Panasonic’s GF1 Is the Smallest Micro Four Thirds Camera Yet

Panasonic was the first out of the gate with a Micro Four Thirds camera, a system that promises SLR quality … Continued

Panasonic was the first out of the gate with a Micro Four Thirds camera, a system that promises SLR quality in small packages. It was Olympus, however, that hit small-body sweet spot with the EP-1. Today, Panasonic announced their own realization of the Micro Four Thirds promise with the svelte Lumix DMC-GF1.

Their newest attempt is a success: the GF1 is the smallest and lightest camera in its class with an onboard flash; its 10-ounce body measures 4.7 by 2.8 by 1.4 inches (WDH). As Micro Four Thirds dictates, the GF1 stays compact by removing the traditional SLR mirrored viewfinder while still allowing for interchangeable lenses.

The GF1 delivers on features, too. It shoots high-defintion video (1280 by 720) and allows you to adjust depth of field to shift focus while shooting. Its Live MOS sensor shoots 12 megapixel stills. Like most new Panasonics, the GF1 plays a lot with color; it has seven preset My Color modes and nine Film modes. In Film mode, you can tweak sharpness, saturation and contrast, and you can save a custom setting to return to later on.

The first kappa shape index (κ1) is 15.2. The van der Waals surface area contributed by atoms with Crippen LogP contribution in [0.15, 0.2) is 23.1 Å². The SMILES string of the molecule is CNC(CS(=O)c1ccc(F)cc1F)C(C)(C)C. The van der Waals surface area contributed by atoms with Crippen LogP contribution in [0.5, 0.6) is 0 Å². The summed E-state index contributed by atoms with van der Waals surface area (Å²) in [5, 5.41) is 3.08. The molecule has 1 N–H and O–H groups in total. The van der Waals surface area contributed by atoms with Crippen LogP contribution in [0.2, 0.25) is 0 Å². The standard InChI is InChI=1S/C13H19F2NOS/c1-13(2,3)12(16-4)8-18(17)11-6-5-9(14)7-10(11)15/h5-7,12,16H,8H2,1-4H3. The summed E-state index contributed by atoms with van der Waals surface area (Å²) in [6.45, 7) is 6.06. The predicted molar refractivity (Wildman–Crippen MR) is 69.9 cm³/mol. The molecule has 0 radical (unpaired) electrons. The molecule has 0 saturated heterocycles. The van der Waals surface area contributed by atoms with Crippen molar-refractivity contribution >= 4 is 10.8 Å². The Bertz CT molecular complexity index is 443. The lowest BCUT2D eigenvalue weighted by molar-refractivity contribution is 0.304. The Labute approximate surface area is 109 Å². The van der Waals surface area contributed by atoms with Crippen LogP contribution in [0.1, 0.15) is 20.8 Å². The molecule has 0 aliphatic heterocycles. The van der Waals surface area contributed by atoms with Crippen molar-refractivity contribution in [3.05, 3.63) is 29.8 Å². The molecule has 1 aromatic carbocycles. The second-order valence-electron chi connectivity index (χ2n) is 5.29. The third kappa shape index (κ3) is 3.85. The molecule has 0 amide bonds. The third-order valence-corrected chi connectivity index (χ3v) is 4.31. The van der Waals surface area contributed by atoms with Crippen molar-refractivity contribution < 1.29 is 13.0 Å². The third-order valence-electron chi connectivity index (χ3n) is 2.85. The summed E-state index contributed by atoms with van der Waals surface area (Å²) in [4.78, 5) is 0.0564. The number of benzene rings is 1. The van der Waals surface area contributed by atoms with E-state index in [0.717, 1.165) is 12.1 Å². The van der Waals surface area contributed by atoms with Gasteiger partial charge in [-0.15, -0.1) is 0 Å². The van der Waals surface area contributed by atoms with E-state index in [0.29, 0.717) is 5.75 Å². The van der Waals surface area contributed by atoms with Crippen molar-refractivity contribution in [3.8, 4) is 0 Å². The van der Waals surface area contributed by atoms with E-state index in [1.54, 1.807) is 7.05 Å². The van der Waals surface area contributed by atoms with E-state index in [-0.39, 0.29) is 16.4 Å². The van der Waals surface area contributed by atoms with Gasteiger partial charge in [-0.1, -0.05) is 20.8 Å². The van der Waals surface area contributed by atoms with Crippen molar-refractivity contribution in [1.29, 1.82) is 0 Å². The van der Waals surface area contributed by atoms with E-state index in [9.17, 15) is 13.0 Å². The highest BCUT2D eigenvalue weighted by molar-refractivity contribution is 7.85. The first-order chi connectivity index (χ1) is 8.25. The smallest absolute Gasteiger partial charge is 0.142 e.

Intelligent Auto mode makes shooting fool-proof with image stabilization, face recognition, auto focus, intelligent exposure, and auto ISO.

Also worthy of some fanfare is Panasonic’s newest lens. The LEICA DG MACRO-ELMARIT 45mm/F2.8 ASPH/MEGA O.I.S, is the first Leica lens to adhere to the Micro Four Thirds standard, bringing with it a reputation for superior image quality and the ability to shoot sharp, clear images in macro mode. It will be available in October for $900.

LEICA DG MACRO-ELMARIT 45mm/F2.8 ASPH/MEGA O.I.S

The Panasonic LUMIX DMC-GF1 will be available in October in two different bundles, each running $900. The first includes the new LUMIX G 20mm/F1.7 ASPH compact, fixed lens; the second has a LUMIX G VARIO 14-45mm/F3.5-5.6 ASPH/MEGA O.I.S zoom lens.

Corinne Iozzio

Corinne IozzioCorinne is the Editor-in-chief of Popular Science. She's been here, in one role or another, for more than 11 years. With a background covering consumer tech that began with the launch of the first iPhone, she's made a career nerding out about how fast the world changes around us every day.